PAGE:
Cubitron II: Precision-Shaped Grain (PSG) Turns the Concept of Gear Grinding Upside Down

May 15, 2014

New abrasive grains developed by 3M are redefining the process of gear grinding.

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To date, grinding, according to the German DIN Standard 8580, is “machining with geometrically undefined cutting edges” while other machining processes such as turning and milling are classified as processes with “geometrically defined cutting edges."

New abrasive grains, developed by 3M and called Precision-Shaped Grain, stands this definition on its head. For the first time, grinding wheels made with PSG, called Cubitron™ II, can claim to be made up of “geometrically defined cutting edges” as every grain is exactly the same engineered shape. Hence, it might be more appropriate to talk about “micro-milling” rather than grinding. This is borne out by looking at the resulting “flowing” chips—akin to chips seen in milling operations, just finer. These free-flowing chips no longer clog up the grinding wheel and, therefore, the grinding wheel remains free-cutting and dressing becomes necessary only due to loss of form, rather than loss of cutting ability. In repeated tests, this has shown to drastically reduce the risk of burning and to give consistent and predictable results. Furthermore, tests and subsequent long-term trials under production conditions have shown that grinding time can be cut in many cases by at least 50% in comparison to grinding wheels made of standard ceramic abrasives.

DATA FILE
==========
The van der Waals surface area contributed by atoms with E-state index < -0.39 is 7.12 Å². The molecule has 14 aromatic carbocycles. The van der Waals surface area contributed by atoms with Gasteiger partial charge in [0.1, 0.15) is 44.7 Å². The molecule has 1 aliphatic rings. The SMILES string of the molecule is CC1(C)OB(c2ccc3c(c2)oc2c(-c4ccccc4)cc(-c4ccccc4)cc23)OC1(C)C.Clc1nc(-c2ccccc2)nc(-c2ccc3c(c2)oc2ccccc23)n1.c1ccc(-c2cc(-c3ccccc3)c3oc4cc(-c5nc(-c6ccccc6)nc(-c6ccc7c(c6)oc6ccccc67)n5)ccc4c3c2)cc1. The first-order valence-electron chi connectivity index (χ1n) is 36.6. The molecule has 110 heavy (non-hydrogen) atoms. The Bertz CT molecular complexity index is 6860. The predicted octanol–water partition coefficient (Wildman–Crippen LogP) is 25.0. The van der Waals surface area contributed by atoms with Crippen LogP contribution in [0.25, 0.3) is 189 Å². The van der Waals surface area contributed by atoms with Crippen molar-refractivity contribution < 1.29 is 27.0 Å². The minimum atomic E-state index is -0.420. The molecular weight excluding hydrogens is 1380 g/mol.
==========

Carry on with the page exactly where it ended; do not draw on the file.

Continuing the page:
Based on more than 100 carefully monitored and documented gear grinding trials, this article will demonstrate how Cubitron II grinding wheels work both in continuous generating grinding of car and truck gears, and in form grinding of large diameter gears (e.g. wind generators). Furthermore, the paper will discuss chip formation, filmed with high resolution slow motion; and the benefits of the free flowing chips in terms of resulting consistent surface finish, superior form holding, and extended dressing cycles.

Since the introduction of ceramic abrasives some 20 years ago, the conventional vitrified bonded grinding wheel has undoubtedly undergone technical improvements, but only in small steps. In this author’s opinion, advances in gear grinding technology in the last ten years can be more attributed to improvements in machine tool technology than the grinding wheels themselves. In fact, in some instances, such as spiral bevel grinding, it can be argued that grinding wheels have held back advances made in machine tool technology.

Grinding wheels called Cubitron II, made of 3M Precision-Shaped Grain (PSG) (see Figure 1), will change this situation and are challenging machine technology. In fact, some machine tool builders have already adapted to the potential inherent in these new grains by adding spindle power and by adopting their software grinding model.